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Personnel Files

Accept Worker’s Choice of I-9 Documents


Q. Is it true that under a recently passed law, our company no longer can request copies of picture I.D. and Social Security cards? —A.G., Texas

Personnel files: What to keep, and where


Q. What should we keep in personnel files? —G.T., Missouri

Don’t invite EEOC to fish through your files

When dealing with the federal government, sometimes too much compliance can get you in trouble. What happened? When the Equal Employment Oppor-tunity Commission (EEOC) got a complaint about racial discrimination …

Sidestep liability when releasing information on ex-employees

Wal-Mart fired truck driver Joseph Tracz after he tested positive for drugs. When he applied for another job, Tracz signed an authorization form allowing Wal-Mart to release his past drug tests. …

Evacuation plan? New guide helps you avoid ADA complaints

If you’re revamping your workplace evacuation plans in the wake of Sept. 11, check out new guidance from the Equal Employment Opportunity Commission (EEOC). The problem: In determining who …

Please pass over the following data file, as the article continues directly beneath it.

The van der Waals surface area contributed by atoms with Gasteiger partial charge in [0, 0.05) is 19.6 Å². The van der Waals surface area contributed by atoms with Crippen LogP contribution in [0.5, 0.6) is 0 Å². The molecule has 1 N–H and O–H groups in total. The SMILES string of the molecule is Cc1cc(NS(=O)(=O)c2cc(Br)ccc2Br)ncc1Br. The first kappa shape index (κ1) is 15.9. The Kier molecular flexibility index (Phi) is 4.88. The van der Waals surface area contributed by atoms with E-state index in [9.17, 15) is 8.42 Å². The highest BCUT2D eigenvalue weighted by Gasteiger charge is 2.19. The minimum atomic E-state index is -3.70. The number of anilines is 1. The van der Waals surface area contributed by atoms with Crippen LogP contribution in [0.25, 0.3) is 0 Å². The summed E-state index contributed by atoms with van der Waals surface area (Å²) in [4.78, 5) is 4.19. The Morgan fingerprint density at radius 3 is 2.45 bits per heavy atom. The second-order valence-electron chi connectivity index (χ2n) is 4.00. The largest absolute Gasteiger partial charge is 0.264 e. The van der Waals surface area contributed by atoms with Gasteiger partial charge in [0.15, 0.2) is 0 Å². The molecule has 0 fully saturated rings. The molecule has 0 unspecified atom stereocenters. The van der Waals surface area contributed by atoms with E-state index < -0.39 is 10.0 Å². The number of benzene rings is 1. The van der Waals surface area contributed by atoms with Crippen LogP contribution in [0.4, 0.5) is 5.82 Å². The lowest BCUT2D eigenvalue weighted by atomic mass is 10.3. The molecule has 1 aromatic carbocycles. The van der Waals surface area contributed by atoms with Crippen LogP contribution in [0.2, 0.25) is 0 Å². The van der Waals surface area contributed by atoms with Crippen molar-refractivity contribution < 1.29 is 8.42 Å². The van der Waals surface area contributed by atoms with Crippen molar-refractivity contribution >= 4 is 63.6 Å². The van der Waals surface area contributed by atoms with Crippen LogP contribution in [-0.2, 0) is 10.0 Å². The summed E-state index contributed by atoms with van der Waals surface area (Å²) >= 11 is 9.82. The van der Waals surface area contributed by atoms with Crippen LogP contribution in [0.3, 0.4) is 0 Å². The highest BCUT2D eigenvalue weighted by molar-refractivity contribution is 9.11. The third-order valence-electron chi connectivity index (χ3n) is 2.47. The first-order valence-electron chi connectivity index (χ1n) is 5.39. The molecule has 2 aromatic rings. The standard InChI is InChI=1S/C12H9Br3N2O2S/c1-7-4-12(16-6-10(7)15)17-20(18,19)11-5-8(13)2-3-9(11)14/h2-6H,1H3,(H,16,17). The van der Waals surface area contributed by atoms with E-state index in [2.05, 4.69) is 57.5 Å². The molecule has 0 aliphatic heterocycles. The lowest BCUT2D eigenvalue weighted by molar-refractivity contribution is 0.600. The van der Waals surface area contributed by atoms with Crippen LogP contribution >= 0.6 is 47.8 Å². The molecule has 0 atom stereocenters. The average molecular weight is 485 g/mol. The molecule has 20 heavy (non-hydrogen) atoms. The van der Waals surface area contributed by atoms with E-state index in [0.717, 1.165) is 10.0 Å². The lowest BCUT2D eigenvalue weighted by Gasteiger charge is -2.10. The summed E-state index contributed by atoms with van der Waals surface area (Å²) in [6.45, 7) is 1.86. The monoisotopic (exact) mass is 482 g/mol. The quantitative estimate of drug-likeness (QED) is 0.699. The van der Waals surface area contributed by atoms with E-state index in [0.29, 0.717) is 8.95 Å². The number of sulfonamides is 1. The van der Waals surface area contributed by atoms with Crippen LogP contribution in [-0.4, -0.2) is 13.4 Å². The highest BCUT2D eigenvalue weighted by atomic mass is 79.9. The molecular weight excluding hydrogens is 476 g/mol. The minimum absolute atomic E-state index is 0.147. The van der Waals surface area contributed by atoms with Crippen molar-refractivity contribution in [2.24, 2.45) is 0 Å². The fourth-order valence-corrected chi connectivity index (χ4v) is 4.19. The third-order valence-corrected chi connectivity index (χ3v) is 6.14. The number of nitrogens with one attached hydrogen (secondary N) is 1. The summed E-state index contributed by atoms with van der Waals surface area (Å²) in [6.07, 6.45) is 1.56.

Treat SSA ‘No Match’ Letters Separately From I-9 Issues


It’s not unusual for employers to receive "no match" letters from the Social Security Administration (SSA) stating there is a discrepancy …

Prepare for new injury, illness recordkeeping rules in 2002

Get familiar now with new rules for tracking workplace injuries and illnesses that take effect Jan. 1, 2002. The new Occupational Safety and Health Administration (OSHA) regulations add and subtract …

Defend against being sued personally for your mistakes

Issue: In addition to suing the organization, employees may go after you personally in court.
Risk: Certain federal employment laws allow employees to sue their individual managers and HR reps, …

Limit Employee Access to Personnel Files


Q. I keep on file each employee’s application, résumé, performance evaluations and any other praise or disciplinary records. Do I need to provide my employees with access to their files? And, if so, do I have to show them everything? —S.K., New Hampshire

Be clear which company is the employer.

Tri-Me Transportation was the company that paid Geri Heinemeier and the one she listed as her employer. When Heinemeier sued the company for sexual harassment, the judge ordered Tri-Me to …